A transvaginal (or endovaginal) ultrasound is a radiological examination of the female pelvic structures using a transducer (probe) that is inserted into the vagina. Since the transvaginal probe is closer to the pelvic structures than a standard probe on the surface of the abdomen, this examination is used when more information is needed after a transabdominal ultrasound has been performed. In constrast to a transabdominal pelvic ultrasound, the bladder should be empty during this test to decrease artifacts and allow for better visualization of the pelvic region.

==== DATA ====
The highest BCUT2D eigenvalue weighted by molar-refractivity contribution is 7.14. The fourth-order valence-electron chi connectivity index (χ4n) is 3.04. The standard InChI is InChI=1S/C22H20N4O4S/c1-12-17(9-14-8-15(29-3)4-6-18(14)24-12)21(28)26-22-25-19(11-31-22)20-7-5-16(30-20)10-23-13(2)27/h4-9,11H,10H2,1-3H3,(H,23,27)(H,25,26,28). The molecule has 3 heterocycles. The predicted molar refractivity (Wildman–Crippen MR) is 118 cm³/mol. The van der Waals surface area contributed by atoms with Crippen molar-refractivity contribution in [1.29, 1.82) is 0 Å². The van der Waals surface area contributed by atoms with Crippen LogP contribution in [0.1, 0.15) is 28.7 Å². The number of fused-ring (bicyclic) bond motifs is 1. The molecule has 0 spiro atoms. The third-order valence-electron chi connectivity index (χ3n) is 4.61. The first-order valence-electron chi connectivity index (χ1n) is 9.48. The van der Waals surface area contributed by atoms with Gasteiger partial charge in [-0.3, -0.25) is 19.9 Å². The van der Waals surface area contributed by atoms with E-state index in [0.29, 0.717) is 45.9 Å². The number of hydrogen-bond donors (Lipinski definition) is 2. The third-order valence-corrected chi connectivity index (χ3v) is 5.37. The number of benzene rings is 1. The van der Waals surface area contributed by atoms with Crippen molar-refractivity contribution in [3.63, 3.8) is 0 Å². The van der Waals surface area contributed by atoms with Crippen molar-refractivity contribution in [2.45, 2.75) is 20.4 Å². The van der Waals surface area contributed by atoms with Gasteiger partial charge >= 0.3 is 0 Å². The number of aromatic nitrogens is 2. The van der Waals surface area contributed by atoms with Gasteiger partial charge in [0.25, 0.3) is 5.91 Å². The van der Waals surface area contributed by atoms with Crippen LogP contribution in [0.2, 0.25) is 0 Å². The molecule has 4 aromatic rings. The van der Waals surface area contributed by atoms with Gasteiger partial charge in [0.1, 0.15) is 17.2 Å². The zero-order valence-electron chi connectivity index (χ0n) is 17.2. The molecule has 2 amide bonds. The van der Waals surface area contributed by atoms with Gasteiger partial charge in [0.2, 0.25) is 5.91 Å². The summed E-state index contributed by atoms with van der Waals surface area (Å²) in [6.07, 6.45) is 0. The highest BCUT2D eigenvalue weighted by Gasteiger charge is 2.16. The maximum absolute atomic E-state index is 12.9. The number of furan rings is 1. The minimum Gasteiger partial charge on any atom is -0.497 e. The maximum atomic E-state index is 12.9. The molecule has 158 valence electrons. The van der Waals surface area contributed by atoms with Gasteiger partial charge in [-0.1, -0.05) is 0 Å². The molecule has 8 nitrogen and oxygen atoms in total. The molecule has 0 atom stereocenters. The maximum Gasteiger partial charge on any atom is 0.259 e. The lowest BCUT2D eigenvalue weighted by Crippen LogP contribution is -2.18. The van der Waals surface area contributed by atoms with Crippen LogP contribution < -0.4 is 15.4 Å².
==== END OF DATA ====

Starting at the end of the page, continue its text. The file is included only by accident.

The examination involves placing the patient in a lithotomy position on an examination table, similar to the positioning during a gynecological exam. An elongated transducer is covered with a condom and sterile lubrication and is inserted into the vagina. Images appear on a monitor and the examiner will scan all the visible pelvic structures and record some images for further review.
The indications for a transvaginal ultrasound include the work-up of pelvic pain (which may be related to conditions including fibroids, ovarian cysts or carcinoma, endometriosis, and ectopic pregnancy; furthermore, this study is often performed in pregnant women to evaluate the status of the amniotic sac, placenta, and fetus.